When Thomas’s family is annihilated in a raid, his life changes forever. Wandering for days, starving and hopeless, he is rescued by a monk and is taken to live at the abbey of Eynsham. There he receives a curious education, training to be a scholar, a merchant and a spy. His mission: to develop commerce in Muslim lands and dispatch vital information to the Holy See.
His perilous adventures during the 11th century’s commercial revolution will take him far from his cloistered life to the great trading cities of Almeria, Amalfi, Alexandria and Cairo.
But the world in which he lives is chaotic. Struggling with love and loss, faith and fortune, can Thomas carry out his secret mission before conflict overtakes him?
Spanning the tumultuous medieval worlds of Judaism, Christianity and Islam, The Sugar Merchant is a tale of clashing cultures, massive economic change and one man’s determination to fulfill his destiny.
The 11th century world through which Thomas Woodward travels is changing; marked by the emergence of a disruptive commercial revolution. In the Mediterranean, the great Abrahamic faiths of Judaism, Christianity and Islam meet, often in cooperation and peace but, at times, in bloody conflict. It is an era of migration, globalism and multiculturalism leading to a robust interchange of technology, ideas and the basic tools of international trade. But, the interests of the Christian west are on a collision course with those of the Muslim world. War is coming. The Church is rallying the nobles of Europe to embark on an ‘armed pilgrimage’ to reclaim the Holy Land. Now, Thomas and his Muslim and Jewish partners’ lucrative sugar trade is in jeopardy. Thomas’s own secret and dangerous mission, directed from Rome, will become filled with even greater peril.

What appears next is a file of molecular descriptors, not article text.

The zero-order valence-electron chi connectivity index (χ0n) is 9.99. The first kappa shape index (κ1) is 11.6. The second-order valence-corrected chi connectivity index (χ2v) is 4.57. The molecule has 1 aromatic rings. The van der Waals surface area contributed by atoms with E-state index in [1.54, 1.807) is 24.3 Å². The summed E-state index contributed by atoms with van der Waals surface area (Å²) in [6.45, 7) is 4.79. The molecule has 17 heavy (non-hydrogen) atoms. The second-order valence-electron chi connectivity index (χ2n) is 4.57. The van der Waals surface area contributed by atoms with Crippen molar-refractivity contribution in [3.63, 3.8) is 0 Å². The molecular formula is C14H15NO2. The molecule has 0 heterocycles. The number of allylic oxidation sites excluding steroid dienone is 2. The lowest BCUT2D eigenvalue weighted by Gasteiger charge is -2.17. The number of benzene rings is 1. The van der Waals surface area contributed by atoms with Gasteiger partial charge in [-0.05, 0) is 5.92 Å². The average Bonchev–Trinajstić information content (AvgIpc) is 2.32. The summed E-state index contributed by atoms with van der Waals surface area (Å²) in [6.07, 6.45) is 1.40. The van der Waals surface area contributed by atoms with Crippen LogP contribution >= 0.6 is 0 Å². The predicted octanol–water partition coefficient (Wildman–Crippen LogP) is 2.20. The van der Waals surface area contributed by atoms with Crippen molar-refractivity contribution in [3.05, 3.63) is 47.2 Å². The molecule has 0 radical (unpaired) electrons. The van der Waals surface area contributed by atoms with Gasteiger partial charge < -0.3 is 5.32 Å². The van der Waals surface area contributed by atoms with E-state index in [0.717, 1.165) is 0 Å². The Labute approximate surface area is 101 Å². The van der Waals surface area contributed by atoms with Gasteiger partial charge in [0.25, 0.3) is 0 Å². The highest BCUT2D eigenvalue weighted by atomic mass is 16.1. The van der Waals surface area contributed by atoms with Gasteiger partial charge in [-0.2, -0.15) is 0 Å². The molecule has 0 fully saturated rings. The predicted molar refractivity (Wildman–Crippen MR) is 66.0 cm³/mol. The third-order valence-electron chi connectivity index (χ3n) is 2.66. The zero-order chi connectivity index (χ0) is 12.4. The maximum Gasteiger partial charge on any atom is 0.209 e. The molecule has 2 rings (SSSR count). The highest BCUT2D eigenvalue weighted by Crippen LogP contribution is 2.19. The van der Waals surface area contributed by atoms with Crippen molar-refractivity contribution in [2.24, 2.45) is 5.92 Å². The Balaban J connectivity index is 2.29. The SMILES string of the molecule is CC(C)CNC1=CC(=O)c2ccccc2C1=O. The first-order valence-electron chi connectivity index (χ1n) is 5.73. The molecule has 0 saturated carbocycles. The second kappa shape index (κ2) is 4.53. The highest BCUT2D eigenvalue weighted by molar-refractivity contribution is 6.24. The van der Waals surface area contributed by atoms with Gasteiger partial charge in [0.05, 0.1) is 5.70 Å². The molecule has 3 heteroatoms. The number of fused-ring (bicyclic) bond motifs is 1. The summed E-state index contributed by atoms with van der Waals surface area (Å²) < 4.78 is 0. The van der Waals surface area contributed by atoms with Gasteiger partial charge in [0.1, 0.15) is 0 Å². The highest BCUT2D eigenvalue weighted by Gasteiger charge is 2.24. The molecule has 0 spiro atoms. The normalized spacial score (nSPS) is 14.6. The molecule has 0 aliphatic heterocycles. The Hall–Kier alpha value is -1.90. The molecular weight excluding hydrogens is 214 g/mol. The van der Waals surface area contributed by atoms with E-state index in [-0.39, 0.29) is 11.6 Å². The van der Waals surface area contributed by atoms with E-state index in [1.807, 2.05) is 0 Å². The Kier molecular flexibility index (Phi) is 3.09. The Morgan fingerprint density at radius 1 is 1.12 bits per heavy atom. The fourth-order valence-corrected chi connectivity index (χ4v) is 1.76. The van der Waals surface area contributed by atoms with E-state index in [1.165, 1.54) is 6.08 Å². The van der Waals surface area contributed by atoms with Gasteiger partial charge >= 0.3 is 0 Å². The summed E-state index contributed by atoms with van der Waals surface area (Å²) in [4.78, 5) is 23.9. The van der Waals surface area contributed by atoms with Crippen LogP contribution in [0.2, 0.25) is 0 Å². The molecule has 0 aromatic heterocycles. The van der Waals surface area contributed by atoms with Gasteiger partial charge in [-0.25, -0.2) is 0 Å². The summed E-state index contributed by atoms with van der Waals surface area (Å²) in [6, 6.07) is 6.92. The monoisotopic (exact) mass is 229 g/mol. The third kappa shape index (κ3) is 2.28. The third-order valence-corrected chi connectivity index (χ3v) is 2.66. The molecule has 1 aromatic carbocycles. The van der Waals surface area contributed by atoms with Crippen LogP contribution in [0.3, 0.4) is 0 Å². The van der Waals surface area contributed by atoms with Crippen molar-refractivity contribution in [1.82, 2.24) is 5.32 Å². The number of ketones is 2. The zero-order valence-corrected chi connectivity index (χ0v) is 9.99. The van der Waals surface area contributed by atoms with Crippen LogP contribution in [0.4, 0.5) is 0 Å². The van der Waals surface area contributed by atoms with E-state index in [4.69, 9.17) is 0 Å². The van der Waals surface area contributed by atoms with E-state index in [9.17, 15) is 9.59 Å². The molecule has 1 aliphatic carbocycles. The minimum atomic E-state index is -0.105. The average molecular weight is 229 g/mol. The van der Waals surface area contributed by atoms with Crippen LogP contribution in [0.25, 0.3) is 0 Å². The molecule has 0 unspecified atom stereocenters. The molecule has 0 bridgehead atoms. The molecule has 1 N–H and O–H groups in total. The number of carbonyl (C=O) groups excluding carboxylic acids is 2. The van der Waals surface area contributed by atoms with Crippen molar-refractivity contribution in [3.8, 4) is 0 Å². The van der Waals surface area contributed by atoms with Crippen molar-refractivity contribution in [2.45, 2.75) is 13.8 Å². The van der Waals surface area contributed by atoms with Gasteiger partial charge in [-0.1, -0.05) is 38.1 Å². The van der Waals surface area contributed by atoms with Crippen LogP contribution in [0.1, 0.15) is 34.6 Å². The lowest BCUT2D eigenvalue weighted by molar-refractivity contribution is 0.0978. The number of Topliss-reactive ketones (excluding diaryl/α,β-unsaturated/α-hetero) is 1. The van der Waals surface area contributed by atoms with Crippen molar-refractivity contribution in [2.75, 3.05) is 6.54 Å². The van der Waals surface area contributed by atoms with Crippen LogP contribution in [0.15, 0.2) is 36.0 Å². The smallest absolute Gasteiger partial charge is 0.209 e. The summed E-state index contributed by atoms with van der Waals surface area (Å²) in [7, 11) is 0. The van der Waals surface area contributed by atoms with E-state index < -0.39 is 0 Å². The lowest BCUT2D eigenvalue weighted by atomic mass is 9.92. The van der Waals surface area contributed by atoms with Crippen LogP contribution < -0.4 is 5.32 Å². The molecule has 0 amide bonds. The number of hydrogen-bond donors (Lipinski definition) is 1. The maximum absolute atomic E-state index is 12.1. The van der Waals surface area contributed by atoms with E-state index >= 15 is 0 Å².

An intriguing tale of the 11th century, one that takes in bits of history that are not usual fare for this reviewer. The world of commerce, the world of mingling religions, the world of manuscript preservation – all of these story lines blended into the adventures of one remarkable protagonist, Thomas Woodward. The author gives a finely detailed look at not only the intricacies of world trade, but also the climatic clashes of the three “peoples of the book”, and the magnitude of the changes wrought by that clash. While the main focus is on the trading enterprise, the huge demand for the new sensation, sugar being the ingredient that brings success to Thomas and his partners, it is also a cloak and dagger (or in Thomas’ case, a staff) espionage tale that adds a nice element of entertainment to the narrative. An excellent weaving of history and story telling, the reader is drawn into the inner turmoil Thomas experiences as his business success threatens his mortal soul. I recommend The Sugar Merchant – a delightful, yet thought provoking tale. 4 stars
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